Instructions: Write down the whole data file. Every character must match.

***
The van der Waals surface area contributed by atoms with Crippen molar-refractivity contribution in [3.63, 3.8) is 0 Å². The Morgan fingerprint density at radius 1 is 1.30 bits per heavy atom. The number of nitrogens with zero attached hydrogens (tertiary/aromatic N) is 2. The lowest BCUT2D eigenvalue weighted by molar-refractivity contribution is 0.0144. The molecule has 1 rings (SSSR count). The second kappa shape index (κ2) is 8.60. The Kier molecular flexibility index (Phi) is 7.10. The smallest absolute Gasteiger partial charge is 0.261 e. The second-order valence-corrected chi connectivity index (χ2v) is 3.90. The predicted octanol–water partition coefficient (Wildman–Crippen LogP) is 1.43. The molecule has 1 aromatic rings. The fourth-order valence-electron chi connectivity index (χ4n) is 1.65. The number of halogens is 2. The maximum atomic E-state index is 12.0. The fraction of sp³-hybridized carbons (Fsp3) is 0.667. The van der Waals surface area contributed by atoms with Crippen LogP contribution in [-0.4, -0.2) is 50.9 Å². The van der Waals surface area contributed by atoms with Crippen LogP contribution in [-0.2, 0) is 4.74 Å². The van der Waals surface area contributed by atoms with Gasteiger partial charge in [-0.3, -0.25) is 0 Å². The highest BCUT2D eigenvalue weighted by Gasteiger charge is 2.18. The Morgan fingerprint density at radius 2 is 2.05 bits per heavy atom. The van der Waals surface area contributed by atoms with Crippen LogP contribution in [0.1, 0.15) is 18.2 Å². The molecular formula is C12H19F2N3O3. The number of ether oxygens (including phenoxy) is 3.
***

The van der Waals surface area contributed by atoms with Crippen molar-refractivity contribution in [3.63, 3.8) is 0 Å². The Morgan fingerprint density at radius 1 is 1.30 bits per heavy atom. The number of nitrogens with zero attached hydrogens (tertiary/aromatic N) is 2. The lowest BCUT2D eigenvalue weighted by molar-refractivity contribution is 0.0144. The molecule has 1 rings (SSSR count). The second kappa shape index (κ2) is 8.60. The Kier molecular flexibility index (Phi) is 7.10. The smallest absolute Gasteiger partial charge is 0.261 e. The second-order valence-corrected chi connectivity index (χ2v) is 3.90. The predicted octanol–water partition coefficient (Wildman–Crippen LogP) is 1.43. The molecule has 1 aromatic rings. The fourth-order valence-electron chi connectivity index (χ4n) is 1.65. The number of halogens is 2. The maximum atomic E-state index is 12.0. The fraction of sp³-hybridized carbons (Fsp3) is 0.667. The van der Waals surface area contributed by atoms with Crippen LogP contribution in [-0.4, -0.2) is 50.9 Å². The van der Waals surface area contributed by atoms with Crippen LogP contribution in [-0.2, 0) is 4.74 Å². The van der Waals surface area contributed by atoms with Gasteiger partial charge in [-0.3, -0.25) is 0 Å². The highest BCUT2D eigenvalue weighted by Gasteiger charge is 2.18. The Morgan fingerprint density at radius 2 is 2.05 bits per heavy atom. The van der Waals surface area contributed by atoms with Crippen LogP contribution in [0.1, 0.15) is 18.2 Å². The molecular formula is C12H19F2N3O3. The number of ether oxygens (including phenoxy) is 3.